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  1. #16
    Join Date
    Jan 2011
    Location
    Far West Wimmera
    Age
    57
    Posts
    3,752

    Default

    Quote Originally Posted by Jekyll and Hyde View Post
    I especially like the second last photo in the first post, that demonstrates how carefully the number of bolts and their tension has been selected in order to allow the perfect amount of float in the axial alignment of the drive coupling.... Must have taken hours and hours to get that adjustment just so.
    You noticed that too. It was a special piece of engineering.

    how carefully the number of bolts
    Spot on. Unbelievable amount of calculation required here, also balanced by

    their tension
    which in some cases was calculated to be very low to acheive the required result.

    This process was of course made much more complicated by the fact that tha plate the pump is attached (is that the right word) to had to have a large bend put in it. I think the pump mounting is some kind of floating arrangement. Very clever. Beyond my understanding. Actually everything I see about the "engineer extraordinaire" who made this is beyond my understanding.

    The same care was taken in placing the bolts used in the beam clamping for the knife slide. I did not get a shot that shows them properly, but their positions show exceptional care in calculating the clamping pressures required. No simple straight lines here. The knife picture shows a side on view, but to get a proper appreciation you need to see the bolt pattern face on.

    Dean

  2. #17
    Join Date
    Feb 2009
    Location
    moonbi nsw Aus
    Age
    62
    Posts
    229

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    Dean I hope you are going to give this master piece a coat of paint.....how much can a coat of paint disguise? Who knows the paint may make it look.....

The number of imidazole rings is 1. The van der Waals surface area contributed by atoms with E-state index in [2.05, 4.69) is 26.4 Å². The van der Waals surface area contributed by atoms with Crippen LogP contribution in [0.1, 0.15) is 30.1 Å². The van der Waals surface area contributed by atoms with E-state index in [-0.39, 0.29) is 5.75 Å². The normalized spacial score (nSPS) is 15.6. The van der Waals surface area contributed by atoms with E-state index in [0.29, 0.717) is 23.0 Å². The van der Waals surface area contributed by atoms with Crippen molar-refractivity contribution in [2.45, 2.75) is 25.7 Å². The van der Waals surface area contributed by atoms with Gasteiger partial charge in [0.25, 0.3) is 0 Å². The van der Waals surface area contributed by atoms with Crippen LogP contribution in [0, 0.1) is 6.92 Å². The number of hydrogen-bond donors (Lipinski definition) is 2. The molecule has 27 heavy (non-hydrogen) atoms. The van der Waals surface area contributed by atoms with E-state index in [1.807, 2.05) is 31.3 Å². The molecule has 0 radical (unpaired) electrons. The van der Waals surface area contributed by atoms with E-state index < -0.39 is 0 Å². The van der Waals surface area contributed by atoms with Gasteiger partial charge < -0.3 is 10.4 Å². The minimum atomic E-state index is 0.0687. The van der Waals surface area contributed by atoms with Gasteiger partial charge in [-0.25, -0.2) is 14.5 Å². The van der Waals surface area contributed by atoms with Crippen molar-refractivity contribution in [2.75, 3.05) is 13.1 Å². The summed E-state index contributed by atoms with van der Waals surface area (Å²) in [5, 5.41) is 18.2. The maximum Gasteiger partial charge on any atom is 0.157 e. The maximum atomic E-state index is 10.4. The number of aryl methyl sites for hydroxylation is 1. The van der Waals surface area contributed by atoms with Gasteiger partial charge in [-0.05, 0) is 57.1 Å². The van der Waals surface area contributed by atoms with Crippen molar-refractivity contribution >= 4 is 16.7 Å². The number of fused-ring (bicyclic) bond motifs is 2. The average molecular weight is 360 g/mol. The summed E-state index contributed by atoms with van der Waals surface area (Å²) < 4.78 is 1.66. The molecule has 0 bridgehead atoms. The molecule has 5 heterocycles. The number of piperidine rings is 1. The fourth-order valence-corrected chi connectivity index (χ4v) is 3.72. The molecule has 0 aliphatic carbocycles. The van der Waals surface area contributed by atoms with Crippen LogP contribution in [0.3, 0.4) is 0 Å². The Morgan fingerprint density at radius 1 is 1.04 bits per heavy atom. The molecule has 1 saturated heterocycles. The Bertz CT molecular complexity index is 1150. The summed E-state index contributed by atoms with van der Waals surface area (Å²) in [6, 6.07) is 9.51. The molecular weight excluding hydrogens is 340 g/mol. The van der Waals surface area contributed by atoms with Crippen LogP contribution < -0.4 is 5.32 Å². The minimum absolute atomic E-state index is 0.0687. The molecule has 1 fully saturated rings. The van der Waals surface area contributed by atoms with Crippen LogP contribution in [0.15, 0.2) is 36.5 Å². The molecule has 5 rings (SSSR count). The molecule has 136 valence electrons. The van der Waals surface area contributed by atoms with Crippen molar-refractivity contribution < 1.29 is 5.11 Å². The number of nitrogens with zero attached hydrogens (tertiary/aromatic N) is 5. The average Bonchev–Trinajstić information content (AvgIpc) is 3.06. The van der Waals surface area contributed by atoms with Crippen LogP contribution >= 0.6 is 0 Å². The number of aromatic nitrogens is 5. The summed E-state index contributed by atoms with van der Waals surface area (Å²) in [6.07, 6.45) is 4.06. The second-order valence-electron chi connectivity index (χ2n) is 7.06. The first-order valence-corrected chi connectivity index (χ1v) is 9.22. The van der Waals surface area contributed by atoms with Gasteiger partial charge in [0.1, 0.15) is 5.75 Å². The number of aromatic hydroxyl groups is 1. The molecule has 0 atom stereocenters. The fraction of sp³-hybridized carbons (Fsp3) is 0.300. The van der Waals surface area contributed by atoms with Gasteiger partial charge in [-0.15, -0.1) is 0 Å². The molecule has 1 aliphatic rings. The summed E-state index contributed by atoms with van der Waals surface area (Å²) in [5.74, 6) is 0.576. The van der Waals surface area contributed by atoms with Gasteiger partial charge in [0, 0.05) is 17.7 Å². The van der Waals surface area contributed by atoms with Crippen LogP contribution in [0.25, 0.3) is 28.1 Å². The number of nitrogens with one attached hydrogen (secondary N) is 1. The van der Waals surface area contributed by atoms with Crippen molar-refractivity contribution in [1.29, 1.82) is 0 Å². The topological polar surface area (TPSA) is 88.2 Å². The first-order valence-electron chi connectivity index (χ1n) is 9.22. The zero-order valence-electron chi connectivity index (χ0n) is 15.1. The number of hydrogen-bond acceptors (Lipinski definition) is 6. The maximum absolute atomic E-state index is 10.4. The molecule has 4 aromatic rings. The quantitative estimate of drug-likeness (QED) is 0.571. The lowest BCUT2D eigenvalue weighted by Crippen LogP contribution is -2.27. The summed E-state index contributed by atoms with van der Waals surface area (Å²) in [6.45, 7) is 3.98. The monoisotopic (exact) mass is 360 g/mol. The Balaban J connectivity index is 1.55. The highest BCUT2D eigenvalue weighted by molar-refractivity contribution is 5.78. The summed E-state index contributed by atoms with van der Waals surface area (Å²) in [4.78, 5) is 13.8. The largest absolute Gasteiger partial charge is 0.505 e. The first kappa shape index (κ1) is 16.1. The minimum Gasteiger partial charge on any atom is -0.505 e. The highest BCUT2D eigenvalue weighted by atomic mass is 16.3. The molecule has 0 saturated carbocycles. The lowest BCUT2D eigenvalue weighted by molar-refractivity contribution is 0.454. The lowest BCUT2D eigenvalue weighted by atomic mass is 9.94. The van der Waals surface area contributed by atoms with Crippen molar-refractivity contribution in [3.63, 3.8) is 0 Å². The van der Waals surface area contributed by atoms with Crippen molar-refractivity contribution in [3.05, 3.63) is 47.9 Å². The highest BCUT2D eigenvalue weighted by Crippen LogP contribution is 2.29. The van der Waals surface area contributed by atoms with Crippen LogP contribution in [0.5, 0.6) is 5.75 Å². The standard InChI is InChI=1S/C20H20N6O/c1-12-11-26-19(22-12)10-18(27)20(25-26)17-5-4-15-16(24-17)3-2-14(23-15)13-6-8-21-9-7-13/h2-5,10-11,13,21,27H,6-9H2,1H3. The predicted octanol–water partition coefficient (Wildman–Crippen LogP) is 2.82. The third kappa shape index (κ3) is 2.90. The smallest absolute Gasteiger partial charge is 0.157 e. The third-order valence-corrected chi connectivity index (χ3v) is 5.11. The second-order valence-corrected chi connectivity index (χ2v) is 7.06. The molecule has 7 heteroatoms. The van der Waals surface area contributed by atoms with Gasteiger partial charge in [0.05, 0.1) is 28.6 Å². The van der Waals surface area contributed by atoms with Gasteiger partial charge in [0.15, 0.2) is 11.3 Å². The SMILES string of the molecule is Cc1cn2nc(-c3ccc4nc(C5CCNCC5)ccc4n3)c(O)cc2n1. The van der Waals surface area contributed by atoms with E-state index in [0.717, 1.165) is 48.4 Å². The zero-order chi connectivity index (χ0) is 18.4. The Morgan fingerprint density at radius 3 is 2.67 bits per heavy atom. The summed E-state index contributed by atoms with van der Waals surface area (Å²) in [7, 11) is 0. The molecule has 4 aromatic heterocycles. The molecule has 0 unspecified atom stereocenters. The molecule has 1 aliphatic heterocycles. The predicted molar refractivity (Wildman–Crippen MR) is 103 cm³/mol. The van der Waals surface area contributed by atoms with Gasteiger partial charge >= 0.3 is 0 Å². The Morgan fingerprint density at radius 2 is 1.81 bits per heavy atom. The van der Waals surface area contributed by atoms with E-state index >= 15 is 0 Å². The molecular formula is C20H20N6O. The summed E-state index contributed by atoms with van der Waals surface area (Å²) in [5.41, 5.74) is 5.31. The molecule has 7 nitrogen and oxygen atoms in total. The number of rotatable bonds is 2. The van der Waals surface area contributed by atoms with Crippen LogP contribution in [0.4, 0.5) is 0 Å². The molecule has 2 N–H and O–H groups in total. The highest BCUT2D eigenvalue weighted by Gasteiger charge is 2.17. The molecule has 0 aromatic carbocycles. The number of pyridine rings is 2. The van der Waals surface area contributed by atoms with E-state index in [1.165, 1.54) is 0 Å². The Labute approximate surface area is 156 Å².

Just do it!

    Kind regards Rod

  3. #18
    Join Date
    Aug 2008
    Location
    Oatley NSW
    Age
    62
    Posts
    243

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    I don't think there is enough paint in the world to make it look good.

  4. #19
    Join Date
    Jan 2011
    Location
    Far West Wimmera
    Age
    57
    Posts
    3,752

    Default

    Quote Originally Posted by chambezio View Post
    Dean I hope you are going to give this master piece a coat of paint.....how much can a coat of paint disguise? Who knows the paint may make it look.....
    Me? No! Its not my problem. I will just get asked to get it going if it has problems as it is used by SWMBO's friend who has just managed to get rid of the engineer (hubby) who built it, at long last and won't want him near the place in case he takes root again.

    I have enough problems with my own splitter. I have discovered that the hydraulic fill / dip tube which is about 350mm high has developed cracks around the weld. It is welded to an LPG cylinder (18kg?) which is sitting horizontal. As the tube is welded to the now top edge of the cylinder and the oil is less than half way it does not leak oil except for a tiny bit that must splash up somehow. Obviously the tube has been vibrating too much for many years. I had a lot of trouble trying to weld it originally. It just kept burning holes. That was before I had a mig and I am hoping it will be easier this time.